Convert between twips and pixels in Visual FoxPro

A pair of VFP functions to convert from twips to pixels and back again.

By Dan Macleod

When it comes to measuring objects on the screen, Visual FoxPro folk are accustomed to thinking in pixels. By default, an object's height, width, top and left properties are all expressed in pixels, as are the size of a viewport, the screen co-ordinates used in drag-and-drop, and many similar items.

But, occasionally, we come across measurements expressed in twips. Some ActiveX controls use twips, as do a few Windows API functions. Twips also crop up in older versions of Visual Basic and Microsoft Access, in Microsoft's Rich Text Format, Adobe Flash files, Crystal Reports, and a few other places.

What exactly is a twip?

A twip is defined as one twentieth of a printer's point, or 1/1,440 of an inch. Strictly speaking, there are 72.27 points to the inch, but in computing, this is always rounded to 72, hence the value of 1,440 twips to the inch.

The important point about twips is that it is an absolute unit - it doesn't depend on the characteristics of any particular device. If you placed a ruler up against your monitor, an object on the screen whose width was 1,440 twips would always be one inch wide, regardless of the screen settings.

A pixel, by contrast, varies in size according to the current screen resolution. An object that fills a 1280 x 768 screen would be 1,280 pixels wide. But if you changed the screen resolution to, say, 1024 x 768, the width of the object would go down to 1,024 pixels. Similarly, if you printed the object, its size in pixels would depend on the resolution of the device on which it was printed.

Converting

Clearly, we can't use a simple arithmetic formula to convert between the two units. We need to factor in the resolution of the output device. And to determine the resolution, we need to make a couple of Windows API calls.

Just to confuse the issue slightly, pixels don't necessarily have a 1:1 aspect ratio. In other words, the height of a pixel might not be the same as its width. So we need to do separate conversions for horizontal and vertical measurements.

Here then is a Visual FoxPro function that converts twips to pixels. It receives two parameters: the number of twips, and a flag that says whether the conversion is for a horizontal (.T.) or vertical (.F.) distance.

FUNCTION TwipsToPixels
LPARAMETERS tnTwips, tlHorizontal

LOCAL lnDeviceHandle, lnPixelsPerInch

* Declare the required API functions
DECLARE INTEGER GetDC IN USER32 AS GetDC INTEGER hwnd
DECLARE INTEGER ReleaseDC IN USER32 AS ReleaseDC ;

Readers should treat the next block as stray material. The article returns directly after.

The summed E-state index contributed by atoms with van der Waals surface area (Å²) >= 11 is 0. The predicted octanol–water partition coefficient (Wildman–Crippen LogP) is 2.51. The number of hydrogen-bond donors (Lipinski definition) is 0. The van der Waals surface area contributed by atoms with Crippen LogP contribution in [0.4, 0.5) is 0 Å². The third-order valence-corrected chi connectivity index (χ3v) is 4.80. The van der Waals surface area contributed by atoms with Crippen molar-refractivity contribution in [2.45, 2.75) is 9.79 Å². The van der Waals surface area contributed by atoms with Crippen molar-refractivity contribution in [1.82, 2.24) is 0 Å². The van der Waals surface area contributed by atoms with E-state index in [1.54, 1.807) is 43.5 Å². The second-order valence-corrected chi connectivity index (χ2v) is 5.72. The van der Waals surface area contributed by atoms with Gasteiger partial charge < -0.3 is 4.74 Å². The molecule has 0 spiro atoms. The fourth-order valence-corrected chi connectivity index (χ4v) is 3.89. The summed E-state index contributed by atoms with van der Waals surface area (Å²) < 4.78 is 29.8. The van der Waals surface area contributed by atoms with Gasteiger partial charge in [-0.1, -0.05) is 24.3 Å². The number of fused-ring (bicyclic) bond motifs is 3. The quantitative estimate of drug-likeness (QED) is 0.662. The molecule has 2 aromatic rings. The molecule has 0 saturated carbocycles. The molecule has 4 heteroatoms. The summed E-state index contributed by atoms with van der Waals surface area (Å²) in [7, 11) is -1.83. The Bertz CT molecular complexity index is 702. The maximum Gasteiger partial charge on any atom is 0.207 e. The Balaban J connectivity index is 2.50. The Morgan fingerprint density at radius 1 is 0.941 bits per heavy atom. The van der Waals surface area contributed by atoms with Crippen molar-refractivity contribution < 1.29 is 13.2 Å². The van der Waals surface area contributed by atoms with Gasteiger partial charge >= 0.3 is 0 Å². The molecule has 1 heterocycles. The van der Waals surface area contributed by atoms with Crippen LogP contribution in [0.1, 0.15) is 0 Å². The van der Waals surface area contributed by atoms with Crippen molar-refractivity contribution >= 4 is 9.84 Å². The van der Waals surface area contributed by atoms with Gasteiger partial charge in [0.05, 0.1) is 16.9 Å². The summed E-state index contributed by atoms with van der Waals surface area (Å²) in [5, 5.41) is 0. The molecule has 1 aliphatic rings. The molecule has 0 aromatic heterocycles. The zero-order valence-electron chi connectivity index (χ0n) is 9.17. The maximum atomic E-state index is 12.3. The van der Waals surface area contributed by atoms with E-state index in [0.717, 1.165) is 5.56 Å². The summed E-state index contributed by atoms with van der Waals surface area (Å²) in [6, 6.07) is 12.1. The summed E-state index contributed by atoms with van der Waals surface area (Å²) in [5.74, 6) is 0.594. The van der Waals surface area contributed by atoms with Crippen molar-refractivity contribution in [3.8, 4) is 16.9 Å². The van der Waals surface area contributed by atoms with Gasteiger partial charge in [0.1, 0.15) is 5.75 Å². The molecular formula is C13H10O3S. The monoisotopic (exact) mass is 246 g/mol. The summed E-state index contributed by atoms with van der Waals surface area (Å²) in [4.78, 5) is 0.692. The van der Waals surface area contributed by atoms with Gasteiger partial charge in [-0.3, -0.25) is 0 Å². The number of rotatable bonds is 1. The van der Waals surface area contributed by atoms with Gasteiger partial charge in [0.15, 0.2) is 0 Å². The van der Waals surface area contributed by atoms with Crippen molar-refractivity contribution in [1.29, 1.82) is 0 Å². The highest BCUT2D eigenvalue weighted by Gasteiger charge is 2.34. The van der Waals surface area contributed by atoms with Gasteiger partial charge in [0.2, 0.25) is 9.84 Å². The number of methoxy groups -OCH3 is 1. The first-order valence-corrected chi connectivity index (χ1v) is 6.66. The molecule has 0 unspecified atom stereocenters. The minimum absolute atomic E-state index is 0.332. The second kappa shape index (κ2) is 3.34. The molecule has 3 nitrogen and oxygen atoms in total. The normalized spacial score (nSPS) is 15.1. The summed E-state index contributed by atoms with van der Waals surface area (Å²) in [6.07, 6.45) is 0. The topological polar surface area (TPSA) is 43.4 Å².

INTEGER hwnd, INTEGER hdc  
DECLARE INTEGER GetDeviceCaps IN GDI32 AS GetDeviceCaps ;
  INTEGER hdc, INTEGER nIndex

* Get a handle to the current device
lnDeviceHandle = GetDC(0)

* Get pixels per inch for the device in the 
* specified direction
lnPixelsPerInch = ;
  GetDeviceCaps(lnDeviceHandle, IIF(tlHorizontal, 88, 90))

* Release the handle
lnDeviceHandle = ReleaseDC(0, lnDeviceHandle)

CLEAR DLLS "GetCD", "ReleaseDC", "GetDeviceCaps"

* Do the conversion
RETURN tnTwips / 1440 * lnPixelsPerInch

ENDFUNC

And here is a function that goes the other way, that is, it converts pixels to twips. As you can see, it's very similar to the previous function; only the actual conversion formula is different.

FUNCTION PixelsToTwips
LPARAMETERS tnPixels, tlHorizontal

LOCAL lnDeviceHandle, lnPixelsPerInch

* Declare the required API functions
DECLARE INTEGER GetDC IN USER32 AS GetDC INTEGER hwnd
DECLARE INTEGER ReleaseDC IN USER32 AS ReleaseDC ;
  INTEGER hwnd, INTEGER hdc  
DECLARE INTEGER GetDeviceCaps IN GDI32 AS GetDeviceCaps ;
  INTEGER hdc, INTEGER nIndex

* Get a handle to the current device
lnDeviceHandle = GetDC(0)

* Get pixels per inch for the device in the 
* specified direction
lnPixelsPerInch = ;
  GetDeviceCaps(lnDeviceHandle, IIF(tlHorizontal, 88, 90))

* Release the handle
lnDeviceHandle = ReleaseDC(0, lnDeviceHandle)

CLEAR DLLS "GetCD", "ReleaseDC", "GetDeviceCaps"

* Do the conversion
RETURN tnPixels * 1440 / lnPixelsPerInch

ENDFUNC

Because of the way they use the CLEAR DLLS command, the functions require VFP 7.0 or above. If you are using an earlier FoxPro version, you should omit these commands (which means that the functions won't clear the DLLS, which in turn could lead to a a very small drop in efficiency if the functions are called many times in a session; this is rarely an issue).

Most of the time, VFP developers never need to worry about twips. But for those occasions when they are unavoidable, I hope these two little functions will make life easier for you.

December 2011

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